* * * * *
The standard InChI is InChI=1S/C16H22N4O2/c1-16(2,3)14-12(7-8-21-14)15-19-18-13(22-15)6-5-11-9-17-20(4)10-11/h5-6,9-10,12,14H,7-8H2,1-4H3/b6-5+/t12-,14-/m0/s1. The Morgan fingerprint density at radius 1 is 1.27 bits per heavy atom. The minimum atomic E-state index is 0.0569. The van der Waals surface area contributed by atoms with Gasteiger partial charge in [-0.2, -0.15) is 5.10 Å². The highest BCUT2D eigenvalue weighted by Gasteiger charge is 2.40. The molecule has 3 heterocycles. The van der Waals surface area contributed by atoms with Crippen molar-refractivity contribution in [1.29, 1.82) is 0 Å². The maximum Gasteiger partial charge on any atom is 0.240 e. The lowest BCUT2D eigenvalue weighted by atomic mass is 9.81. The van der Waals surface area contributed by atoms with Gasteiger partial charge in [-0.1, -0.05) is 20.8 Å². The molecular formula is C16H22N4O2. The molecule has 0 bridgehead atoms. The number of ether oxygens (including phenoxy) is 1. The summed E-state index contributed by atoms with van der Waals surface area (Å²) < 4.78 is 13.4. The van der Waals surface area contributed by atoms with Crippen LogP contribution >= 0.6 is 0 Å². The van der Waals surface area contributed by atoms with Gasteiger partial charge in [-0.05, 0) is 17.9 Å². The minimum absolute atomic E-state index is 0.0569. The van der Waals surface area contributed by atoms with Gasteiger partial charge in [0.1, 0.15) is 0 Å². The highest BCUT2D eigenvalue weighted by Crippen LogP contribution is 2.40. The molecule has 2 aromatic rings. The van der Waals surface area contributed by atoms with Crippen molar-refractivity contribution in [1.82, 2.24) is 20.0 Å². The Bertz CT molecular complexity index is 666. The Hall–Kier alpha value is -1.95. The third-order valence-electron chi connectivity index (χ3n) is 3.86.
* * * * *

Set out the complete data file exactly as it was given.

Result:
The standard InChI is InChI=1S/C16H22N4O2/c1-16(2,3)14-12(7-8-21-14)15-19-18-13(22-15)6-5-11-9-17-20(4)10-11/h5-6,9-10,12,14H,7-8H2,1-4H3/b6-5+/t12-,14-/m0/s1. The Morgan fingerprint density at radius 1 is 1.27 bits per heavy atom. The minimum atomic E-state index is 0.0569. The van der Waals surface area contributed by atoms with Gasteiger partial charge in [-0.2, -0.15) is 5.10 Å². The highest BCUT2D eigenvalue weighted by Gasteiger charge is 2.40. The molecule has 3 heterocycles. The van der Waals surface area contributed by atoms with Crippen molar-refractivity contribution in [1.29, 1.82) is 0 Å². The maximum Gasteiger partial charge on any atom is 0.240 e. The lowest BCUT2D eigenvalue weighted by atomic mass is 9.81. The van der Waals surface area contributed by atoms with Gasteiger partial charge in [-0.1, -0.05) is 20.8 Å². The molecular formula is C16H22N4O2. The molecule has 0 bridgehead atoms. The number of ether oxygens (including phenoxy) is 1. The summed E-state index contributed by atoms with van der Waals surface area (Å²) < 4.78 is 13.4. The van der Waals surface area contributed by atoms with Crippen LogP contribution >= 0.6 is 0 Å². The van der Waals surface area contributed by atoms with Gasteiger partial charge in [-0.05, 0) is 17.9 Å². The minimum absolute atomic E-state index is 0.0569. The van der Waals surface area contributed by atoms with Gasteiger partial charge in [0.1, 0.15) is 0 Å². The highest BCUT2D eigenvalue weighted by Crippen LogP contribution is 2.40. The molecule has 2 aromatic rings. The van der Waals surface area contributed by atoms with Crippen molar-refractivity contribution in [1.82, 2.24) is 20.0 Å². The Bertz CT molecular complexity index is 666. The Hall–Kier alpha value is -1.95. The third-order valence-electron chi connectivity index (χ3n) is 3.86.